let him slide on this one so they can say CO can't keep him off the ballot.

    Fair n bakanced


    As someone pointed out (none / 0) (#75)
    by CaptHowdy on Tue Feb 06, 2024 at 05:20:47 PM EST
    it's not really about what they would say about the decision, they would certainly agree, but if they give Trump what he wants most.  A delay.

    Just taking the case would be a win for Trump at this pont and I'm very curious if there is 4 justices who will delay it for him.


    You know (none / 0) (#80)
    by Ga6thDem on Tue Feb 06, 2024 at 07:40:32 PM EST
    there's definitely two Thomas and Alito. Whether they can find 2 more is the question. There is some theory that if the supreme court takes this case the liberal 3 will go public because honestly there is no reason to take it other than to delay for Trump. I am hearing if they do take it and don't issue a decision until June the case won't go to trial until September which would raise yet more legal issues.

    You can never be too sure what these Fed Soc clowns on the supreme court will do.


    Maybe there will be a clue (5.00 / 2) (#81)
    by CaptHowdy on Tue Feb 06, 2024 at 07:47:59 PM EST
    in their arguments on Thursday how sick they are of Trump.

    Is that (none / 0) (#84)
    by Ga6thDem on Wed Feb 07, 2024 at 04:13:09 AM EST
    the Colorado case you are talking about?

    Yes (none / 0) (#85)
    by CaptHowdy on Wed Feb 07, 2024 at 07:20:08 AM EST
    Listening to the oral argument live, (5.00 / 2) (#99)
    by Peter G on Thu Feb 08, 2024 at 10:45:52 AM EST
    it seems to me that the Supreme Court is not going to uphold the Colorado decision, for any one or more of several reasons. It seems pretty clear that there is not a majority, perhaps not even close, to go there. Tr*mp's lawyer actually did extremely well (in particular, not taking far-fetched positions, and pretending to be moderate and reasonable). The Colorado voters' lawyer is also doing pretty well, but not exceptionally so.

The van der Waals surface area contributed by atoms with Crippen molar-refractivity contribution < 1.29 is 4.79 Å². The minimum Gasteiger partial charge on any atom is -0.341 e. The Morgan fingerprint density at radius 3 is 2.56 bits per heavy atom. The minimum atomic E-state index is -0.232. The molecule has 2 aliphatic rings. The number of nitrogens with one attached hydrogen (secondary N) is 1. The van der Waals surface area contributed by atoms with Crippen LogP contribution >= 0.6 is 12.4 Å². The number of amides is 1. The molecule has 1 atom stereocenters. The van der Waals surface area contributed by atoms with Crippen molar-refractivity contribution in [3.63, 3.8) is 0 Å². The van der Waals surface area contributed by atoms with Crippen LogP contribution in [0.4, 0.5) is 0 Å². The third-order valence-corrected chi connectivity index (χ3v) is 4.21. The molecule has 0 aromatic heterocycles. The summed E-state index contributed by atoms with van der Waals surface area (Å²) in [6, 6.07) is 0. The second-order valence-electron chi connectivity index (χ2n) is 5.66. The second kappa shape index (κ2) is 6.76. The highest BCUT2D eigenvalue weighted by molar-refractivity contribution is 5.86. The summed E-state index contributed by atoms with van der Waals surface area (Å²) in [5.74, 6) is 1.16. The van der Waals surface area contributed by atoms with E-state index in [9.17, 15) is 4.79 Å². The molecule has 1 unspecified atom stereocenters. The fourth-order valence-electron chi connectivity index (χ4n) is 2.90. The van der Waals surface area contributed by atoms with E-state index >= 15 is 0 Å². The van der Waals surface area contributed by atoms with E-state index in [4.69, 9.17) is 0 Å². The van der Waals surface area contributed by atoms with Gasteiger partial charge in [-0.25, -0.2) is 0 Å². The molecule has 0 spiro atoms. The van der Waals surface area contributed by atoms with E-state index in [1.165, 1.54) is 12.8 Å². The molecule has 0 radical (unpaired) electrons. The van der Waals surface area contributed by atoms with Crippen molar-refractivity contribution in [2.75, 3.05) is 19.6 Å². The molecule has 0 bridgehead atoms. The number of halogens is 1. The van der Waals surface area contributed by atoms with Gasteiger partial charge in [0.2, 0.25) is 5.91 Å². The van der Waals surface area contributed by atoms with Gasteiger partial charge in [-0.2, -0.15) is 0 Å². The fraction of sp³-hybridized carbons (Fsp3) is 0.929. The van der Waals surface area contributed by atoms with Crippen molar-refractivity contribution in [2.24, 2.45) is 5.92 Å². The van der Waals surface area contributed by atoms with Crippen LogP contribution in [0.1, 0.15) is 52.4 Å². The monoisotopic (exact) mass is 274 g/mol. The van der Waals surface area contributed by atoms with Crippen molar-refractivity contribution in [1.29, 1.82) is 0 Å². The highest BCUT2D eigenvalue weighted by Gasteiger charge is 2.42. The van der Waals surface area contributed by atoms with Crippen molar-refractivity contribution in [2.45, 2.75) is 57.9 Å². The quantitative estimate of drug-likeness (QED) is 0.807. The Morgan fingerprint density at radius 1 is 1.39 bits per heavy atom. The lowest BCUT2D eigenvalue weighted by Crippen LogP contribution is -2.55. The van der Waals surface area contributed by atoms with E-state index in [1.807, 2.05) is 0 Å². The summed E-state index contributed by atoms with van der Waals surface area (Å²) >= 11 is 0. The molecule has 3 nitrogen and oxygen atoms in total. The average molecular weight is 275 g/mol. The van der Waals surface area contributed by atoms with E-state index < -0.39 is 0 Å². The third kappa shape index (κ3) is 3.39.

Agreed, (5.00 / 1) (#105)
    by KeysDan on Thu Feb 08, 2024 at 11:59:17 AM EST
    there is, in my view, the distinct likelihood that the decision will be unanimous for Trump.  Especially, if the justices work to conciliate and integrate the several technical issues raised by the several justices.

    Mr. Mitchell, the attorney for Trump, did a very good job; Mr. Murray, counsel for. Colorado, less so.  The last counsel  for Colorado was excellent.


    9-0 (5.00 / 1) (#106)
    by leap2 on Thu Feb 08, 2024 at 12:04:54 PM EST
    Ketanji Brown Jackson believes the President is NOT an officer...

    And Thomas did not recuse. Of course he didn't.

    This specious and corrupt court will rule 9-0 against Colorado.

    Elie is beside himself.


    I think I read COs lawyer (none / 0) (#100)
    by CaptHowdy on Thu Feb 08, 2024 at 11:03:52 AM EST
    has no SC experience.  He's holding his own it seems to me.

    FOX is carrying it live.  That's a good sign you are right.

    It's pretty much what most people seemed to expect.


    The third and final atty (for the Colo secy ... (none / 0) (#102)
    by Peter G on Thu Feb 08, 2024 at 11:11:21 AM EST
    of state) is also very good. Not sure whether she is the CO atty general or solicitor general or what.

    she is (none / 0) (#103)
    by CaptHowdy on Thu Feb 08, 2024 at 11:14:19 AM EST
    The SG

    Right. I just looked it up. (5.00 / 1) (#104)
    by Peter G on Thu Feb 08, 2024 at 11:27:55 AM EST
    A "solicitor general" (these days) means the chief appellate lawyer for a governmental entity. She seemed very well qualified for that position.